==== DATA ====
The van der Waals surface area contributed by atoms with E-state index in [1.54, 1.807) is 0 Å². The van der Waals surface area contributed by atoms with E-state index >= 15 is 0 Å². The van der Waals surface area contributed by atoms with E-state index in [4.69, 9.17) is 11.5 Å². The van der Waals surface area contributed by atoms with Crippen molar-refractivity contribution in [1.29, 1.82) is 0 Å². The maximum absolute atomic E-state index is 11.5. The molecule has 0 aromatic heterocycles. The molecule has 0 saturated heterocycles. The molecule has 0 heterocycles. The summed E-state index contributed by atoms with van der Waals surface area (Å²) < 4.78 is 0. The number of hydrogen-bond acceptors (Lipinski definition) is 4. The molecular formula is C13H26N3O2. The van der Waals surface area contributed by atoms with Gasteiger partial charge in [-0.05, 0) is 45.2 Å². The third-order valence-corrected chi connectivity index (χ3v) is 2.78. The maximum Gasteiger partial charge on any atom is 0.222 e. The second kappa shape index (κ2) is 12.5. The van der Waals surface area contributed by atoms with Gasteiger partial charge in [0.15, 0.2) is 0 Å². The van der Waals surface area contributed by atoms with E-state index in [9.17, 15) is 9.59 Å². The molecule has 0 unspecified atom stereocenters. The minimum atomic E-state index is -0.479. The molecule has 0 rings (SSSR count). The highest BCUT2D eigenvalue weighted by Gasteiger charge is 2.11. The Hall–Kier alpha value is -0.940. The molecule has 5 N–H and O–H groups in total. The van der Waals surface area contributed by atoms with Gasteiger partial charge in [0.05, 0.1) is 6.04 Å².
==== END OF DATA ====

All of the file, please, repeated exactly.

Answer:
The van der Waals surface area contributed by atoms with E-state index in [1.54, 1.807) is 0 Å². The van der Waals surface area contributed by atoms with E-state index >= 15 is 0 Å². The van der Waals surface area contributed by atoms with E-state index in [4.69, 9.17) is 11.5 Å². The van der Waals surface area contributed by atoms with Crippen molar-refractivity contribution in [1.29, 1.82) is 0 Å². The maximum absolute atomic E-state index is 11.5. The molecule has 0 aromatic heterocycles. The molecule has 0 saturated heterocycles. The molecule has 0 heterocycles. The summed E-state index contributed by atoms with van der Waals surface area (Å²) < 4.78 is 0. The number of hydrogen-bond acceptors (Lipinski definition) is 4. The molecular formula is C13H26N3O2. The van der Waals surface area contributed by atoms with Gasteiger partial charge in [-0.05, 0) is 45.2 Å². The third-order valence-corrected chi connectivity index (χ3v) is 2.78. The maximum Gasteiger partial charge on any atom is 0.222 e. The second kappa shape index (κ2) is 12.5. The van der Waals surface area contributed by atoms with Gasteiger partial charge in [0.15, 0.2) is 0 Å². The van der Waals surface area contributed by atoms with E-state index in [9.17, 15) is 9.59 Å². The molecule has 0 unspecified atom stereocenters. The minimum atomic E-state index is -0.479. The molecule has 0 rings (SSSR count). The highest BCUT2D eigenvalue weighted by Gasteiger charge is 2.11. The Hall–Kier alpha value is -0.940. The molecule has 5 N–H and O–H groups in total. The van der Waals surface area contributed by atoms with Gasteiger partial charge in [0.05, 0.1) is 6.04 Å².